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James Hickey

Def. agree - having done this on anonymous the team mentioned in the article it's such a breathe of fresh air that new features can introduce new concepts or not use concepts that have been found to be non-beneficial.

So for teams who want to experiment with different ways to structure code etc. it's a fantastic way to do that.

In my case, I'm slowly introducing new concepts like CQRS, Domain Driven Design, etc. to the team - inch-by-inch as new features are built. Works great!

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Josh Pullen

This actually feels really similar to the types of design shifts made by React.

First, with JSX, code was split by feature rather than language. (Instead of dividing code into content, styles, and functionality, it's divided by feature -- by component.)

A similar type of shift has been made by the introduction of hooks. Instead of dividing a component's code by lifecycle methods, it is divided by the functionality it supports.

Both changes were controversial at first, but have grown to seem like an obvious best solution over time (more of that yet to come for hooks, I'm sure). Hopefully in the coming years we can learn to better identify and correct backwards (perpendicular?) code separation...

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Michael Learns

Wow! I've actually implemented a similar structure to a few of my side-projects and definitely it made it easier for me to decide where to new features or find where certain code was. I had no idea it was actually that helpful πŸ˜… Totally agree with this!

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JoppeDC

That Coravel Pro piece of kit looks great! We have a similar in-house tool that allows us to do that stuff but in PHP, and it really helps :D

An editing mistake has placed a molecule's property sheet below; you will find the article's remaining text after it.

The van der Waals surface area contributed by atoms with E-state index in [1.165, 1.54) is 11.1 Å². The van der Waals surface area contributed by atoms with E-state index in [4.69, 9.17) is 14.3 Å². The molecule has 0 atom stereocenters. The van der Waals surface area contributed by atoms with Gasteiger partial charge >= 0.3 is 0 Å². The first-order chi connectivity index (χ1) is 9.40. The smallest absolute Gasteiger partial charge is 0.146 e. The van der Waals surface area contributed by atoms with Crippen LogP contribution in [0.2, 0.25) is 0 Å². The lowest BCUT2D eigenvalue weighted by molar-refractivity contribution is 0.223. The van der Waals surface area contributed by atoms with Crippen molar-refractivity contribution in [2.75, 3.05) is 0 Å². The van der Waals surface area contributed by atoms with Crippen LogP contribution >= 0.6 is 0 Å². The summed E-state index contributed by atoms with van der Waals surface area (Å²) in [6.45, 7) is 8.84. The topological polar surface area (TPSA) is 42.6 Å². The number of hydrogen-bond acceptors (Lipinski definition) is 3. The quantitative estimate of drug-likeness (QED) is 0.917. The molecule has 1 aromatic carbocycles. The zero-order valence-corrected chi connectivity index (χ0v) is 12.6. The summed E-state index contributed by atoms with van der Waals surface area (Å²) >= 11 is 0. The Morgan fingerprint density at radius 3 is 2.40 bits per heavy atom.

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James Hickey

Nice! It's good to get some feedback around that.

Are there any specific abilities of the product you have that you find the most important/helpful?

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JoppeDC

Most usefull thing is probably the scheduler. Allowing people to simple click 'add scheduled task', and letting them enter command name, options and a schedule.
Also the fact that when scheduled jobs fail, you can see the exact console output of that command when it ran

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James Hickey

Cool - ya that's a very helpful utility, instead of relying on manually setting up a cron entry for one schedule etc.- or even code based scheduling which does require a re-deploy for compiled languages.

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Lars Moelleken

at work we have different directories for "app/modules/" (e.g.: shop/cart, bill/, ...) and something that we call "framework/modules/*" (e.g.: system/authentication, ...)

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Niklas

I highly recommend this kind of slicing! Thats what i always do before i get into code, figuring out what my app will do rather than how it is done. Everything else are details. Very good advice! πŸ‘ŒπŸ˜Š

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Stephen Chiang

In what ways does this differ from the microservices pattern?

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James Hickey

Microservices are when individual "features" or "areas" of your product are independently deployable to their own process/run-time - usually done using containers or VMs.

Breaking your code-base into vertical slices by feature is a necessary pre-cursor to scaling out microservices. But you can do this in a monolith (as described in the article) and gain the benefits mentioned in the article.

If you read the final section of the article "Other Benefits" I briefly discuss this idea.

Thanks for the feedback!

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Mihail Malo

asks a rhetorical question
confirms it's rhetorical
answers it

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James Hickey

Sometimes you never know - better to be a clear as possible πŸ˜‚